An Interview with Alexander Armstrong

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Renaissance Man is a title that sits very comfortably on Alexander Armstrong’s shoulders. Nothing seems to be beyond his capabilities and he’s had successful careers in acting, singing and presenting. But now, in news that will delight his legions of fans up and down the country, he is returning to his first love: live comedy.

Alexander will be coming to a venue near you very soon with his brilliant new stand-up show, ‘All Mouth and Some Trousers’. You are advised to book early for this very special live event; tickets are selling fast.

The comedian is talking in the run-up to his show at Hull New Theatre on 6 November and Alexander is just as delightful off stage as he is on it – a rare mixture of the comic, the charming, the captivating and the charismatic.

The performer, who has a huge following from Pointless, his exceedingly successful BBC1 daily quiz show, is really looking forward to reviving his overriding passion for stand-up. “It’s been a long time since I’ve performed comedy, as all sorts of other things have sprung up since we stopped doing Armstrong and Miller in 2010, Pointless being the big one. But live comedy is where my roots lie. It is where I come from, and it’s still my great love. I’m so excited to be coming back to it.”

Alexander, who, since they met in the early 1990s, has had an enormously fruitful double act with his close friend and fellow comedian Ben Miller, says he is thrilled to be returning to the sheer buzz of live comedy.

An Interview with Alexander Armstrong tour

“Time to give the trousers a pop”

He relishes the spontaneity of stand-up and the fact that every single night on the road is different. “I guess you’ve laid the tracks that your train of thought might run on, but you’ve got, well, different passengers on board every night. Each show is a totally different experience, which depends entirely on the audience. As long as you’re not glued to a script, on any night you will go along with what that particular audience is enjoying. I love that about stand-up.”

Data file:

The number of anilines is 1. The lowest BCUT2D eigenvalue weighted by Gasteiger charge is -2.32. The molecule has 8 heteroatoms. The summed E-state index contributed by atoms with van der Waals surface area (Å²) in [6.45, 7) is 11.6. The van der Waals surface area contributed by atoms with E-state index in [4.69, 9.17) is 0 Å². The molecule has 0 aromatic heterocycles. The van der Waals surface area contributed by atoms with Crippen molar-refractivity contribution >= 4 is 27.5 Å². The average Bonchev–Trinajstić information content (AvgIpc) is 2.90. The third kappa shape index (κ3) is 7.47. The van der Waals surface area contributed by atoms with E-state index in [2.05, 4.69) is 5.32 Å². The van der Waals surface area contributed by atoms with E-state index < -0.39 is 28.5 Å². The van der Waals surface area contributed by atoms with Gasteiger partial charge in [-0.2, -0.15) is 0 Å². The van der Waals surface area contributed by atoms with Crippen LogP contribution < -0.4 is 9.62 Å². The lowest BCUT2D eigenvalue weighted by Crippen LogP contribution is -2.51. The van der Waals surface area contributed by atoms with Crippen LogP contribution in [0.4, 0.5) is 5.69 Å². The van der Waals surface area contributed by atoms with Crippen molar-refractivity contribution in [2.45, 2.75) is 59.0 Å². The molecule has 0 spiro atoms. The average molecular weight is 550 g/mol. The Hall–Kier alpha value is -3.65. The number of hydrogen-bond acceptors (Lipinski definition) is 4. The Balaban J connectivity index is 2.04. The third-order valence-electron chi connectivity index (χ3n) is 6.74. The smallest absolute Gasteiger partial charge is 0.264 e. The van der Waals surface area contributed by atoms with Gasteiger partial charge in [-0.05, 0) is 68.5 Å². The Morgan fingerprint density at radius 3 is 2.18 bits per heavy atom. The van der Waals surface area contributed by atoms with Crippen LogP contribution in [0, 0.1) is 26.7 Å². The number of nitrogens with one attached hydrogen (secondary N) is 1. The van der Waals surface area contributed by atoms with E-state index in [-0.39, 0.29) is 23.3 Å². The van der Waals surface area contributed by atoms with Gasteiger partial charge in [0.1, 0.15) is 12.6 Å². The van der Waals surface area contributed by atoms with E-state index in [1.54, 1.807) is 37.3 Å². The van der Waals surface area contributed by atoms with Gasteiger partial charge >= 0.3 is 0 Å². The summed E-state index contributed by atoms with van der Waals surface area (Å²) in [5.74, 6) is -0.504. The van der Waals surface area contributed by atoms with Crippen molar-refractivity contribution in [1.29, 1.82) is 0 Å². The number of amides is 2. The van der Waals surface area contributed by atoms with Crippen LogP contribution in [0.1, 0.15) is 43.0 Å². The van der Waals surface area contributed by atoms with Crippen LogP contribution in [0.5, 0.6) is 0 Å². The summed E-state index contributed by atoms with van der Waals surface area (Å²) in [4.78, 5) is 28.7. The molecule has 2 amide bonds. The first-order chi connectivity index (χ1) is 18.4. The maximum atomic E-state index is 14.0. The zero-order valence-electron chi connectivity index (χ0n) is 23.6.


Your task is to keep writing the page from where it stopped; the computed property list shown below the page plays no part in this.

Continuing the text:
Alexander, 49, who in his early career was a much in-demand voice-over artist, has also provided voices for many children’s animations including Danger Mouse, Peppa Pig and Hey Duggee. When asked to explain the title of his live show – ‘All Mouth and Some Trousers’ – he laughs, saying perhaps it refers to his desire, after a long period in other fields, to pull on his “comedy trousers” once again.

“I felt, on balance, that the mouth had had all the running for a bit. Time to give the trousers a pop. If you see what I mean… I absolutely adore doing Pointless, but my job on that programme is to keep the boat steady and to play it off a fairly straight bat. The live show is just a lovely chance for me to have a free hand. It’s all very light-hearted. It’s just about me returning to my first love: writing stuff and creating characters that make me laugh.”

The performer, whose versatility is underlined by the fact that he has also released three bestselling albums, A Year of Songs, Upon a Different Shore and In a Winter Light, emphasises that ‘All Mouth and Some Trousers’ will be a show with broad appeal.

“There will be something for everybody. Anyone who’s enjoyed watching me on Have I Got News For You or who was a fan of Armstrong and Miller will definitely enjoy this. There’s plenty there for everyone. Everyone is welcome.‎”